As a leading Career Coach, I’ve noticed that many professionals make the mistake of sending a message to others that shouts, ” I need a job!!” The message is all about them, and not about the other person.  It’s a one-way relationship, instead of a two-way relationship.  It’s very selfish.  Who wants to be in a relationship like that?

Instead, you want to be sending the message that you’re a successful professional who’s resourceful, well connected, and who has some similar interests as they do. You want them to realize that you are someone that THEY should get to know!

Send out personalized notes and e-mails to your network with links to industry news, reports, case studies, press releases, videos, or cool websites that you think may interest them. Volunteer to write recommendation letters, and introduce them to others in your network. Invite them to business networking events, and introduce them to movers and shakers that you know. Be proactive and offer to connect them to others in your network that may help them solve a problem, offer advice, or potentially advance their career.

One thing that works really well for me, is offering to share my resources, tips, and lessons learned that may help them in some way. I’ve found that doing this provides the foundation for a long-term relationship. Also, one of the key benefits of building a connection and being a key resource to others is that you are more likely to receive career support from them including job leads, personal recommendations and referrals. 🙂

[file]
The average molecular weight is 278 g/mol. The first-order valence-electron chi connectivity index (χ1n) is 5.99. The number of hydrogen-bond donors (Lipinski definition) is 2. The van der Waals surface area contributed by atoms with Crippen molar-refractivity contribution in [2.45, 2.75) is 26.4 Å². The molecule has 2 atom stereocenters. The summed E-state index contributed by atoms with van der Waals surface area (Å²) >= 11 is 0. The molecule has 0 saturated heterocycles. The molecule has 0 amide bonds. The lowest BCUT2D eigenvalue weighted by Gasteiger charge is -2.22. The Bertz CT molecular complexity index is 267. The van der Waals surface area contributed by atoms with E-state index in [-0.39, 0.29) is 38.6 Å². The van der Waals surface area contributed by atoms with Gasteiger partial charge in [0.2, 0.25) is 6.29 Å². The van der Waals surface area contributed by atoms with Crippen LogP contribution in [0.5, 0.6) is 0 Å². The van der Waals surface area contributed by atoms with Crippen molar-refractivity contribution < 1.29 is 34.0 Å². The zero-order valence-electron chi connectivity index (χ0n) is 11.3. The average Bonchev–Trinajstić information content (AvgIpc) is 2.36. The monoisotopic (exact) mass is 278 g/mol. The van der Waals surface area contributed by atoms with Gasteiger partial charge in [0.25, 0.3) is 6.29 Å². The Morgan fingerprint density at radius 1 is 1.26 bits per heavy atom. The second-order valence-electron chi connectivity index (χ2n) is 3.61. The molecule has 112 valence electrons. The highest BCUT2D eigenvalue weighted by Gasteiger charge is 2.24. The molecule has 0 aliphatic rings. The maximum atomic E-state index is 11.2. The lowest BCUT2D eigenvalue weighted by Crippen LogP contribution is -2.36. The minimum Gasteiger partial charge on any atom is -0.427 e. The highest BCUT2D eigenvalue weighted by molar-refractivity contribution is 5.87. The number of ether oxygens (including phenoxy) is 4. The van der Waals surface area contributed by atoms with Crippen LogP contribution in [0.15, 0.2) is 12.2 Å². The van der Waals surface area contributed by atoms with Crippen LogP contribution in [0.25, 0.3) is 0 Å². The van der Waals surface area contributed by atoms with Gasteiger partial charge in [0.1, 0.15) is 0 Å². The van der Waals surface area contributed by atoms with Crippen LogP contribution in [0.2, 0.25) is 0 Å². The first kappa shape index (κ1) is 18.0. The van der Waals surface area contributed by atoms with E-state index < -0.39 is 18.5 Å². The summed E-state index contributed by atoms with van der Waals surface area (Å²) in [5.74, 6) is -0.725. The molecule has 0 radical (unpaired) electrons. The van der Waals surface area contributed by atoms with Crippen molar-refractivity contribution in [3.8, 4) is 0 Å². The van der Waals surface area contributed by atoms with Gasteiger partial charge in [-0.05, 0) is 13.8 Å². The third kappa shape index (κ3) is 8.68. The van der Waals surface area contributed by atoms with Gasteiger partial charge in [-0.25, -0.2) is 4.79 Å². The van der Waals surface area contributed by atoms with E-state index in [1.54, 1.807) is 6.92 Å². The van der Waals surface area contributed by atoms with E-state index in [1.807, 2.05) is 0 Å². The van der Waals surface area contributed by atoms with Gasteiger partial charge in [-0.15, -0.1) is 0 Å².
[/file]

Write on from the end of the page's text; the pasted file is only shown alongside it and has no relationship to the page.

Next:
Sherri Thomas is a Career Strategist, international speaker and best-selling author of two books including “Career Smart – 5 Steps to a Powerful Personal Brand” which is currently on AMAZON’s TOP 10 LISTfor personal branding books, and “The Bounce Back – personal stories of bouncing back higher and faster from a layoff, re-org or career setback“ also available on AMAZON and BARNES & NOBLE.   Right now you can download three FREE CHAPTERS of “The Bounce Back” at

Was this the year you were going to make a career change?


One year from now, do you want to be doing the exact same kind of work you’re doing today?

If not, then there are a few things you need to START doing, and a few things to STOP doing…

  1. Stop going with the flow.

    Stop working on mundane projects you can do in your sleep. Part of the reason you’re feeling under-utilized and under-valued is because you’re under-challenged. We weren’t meant to take a job and then stay there forever. We’re meant to stretch, develop, grow, bounce. Look for ways to step up and flex your professional muscles. When you stop learning and growing, your career will stall.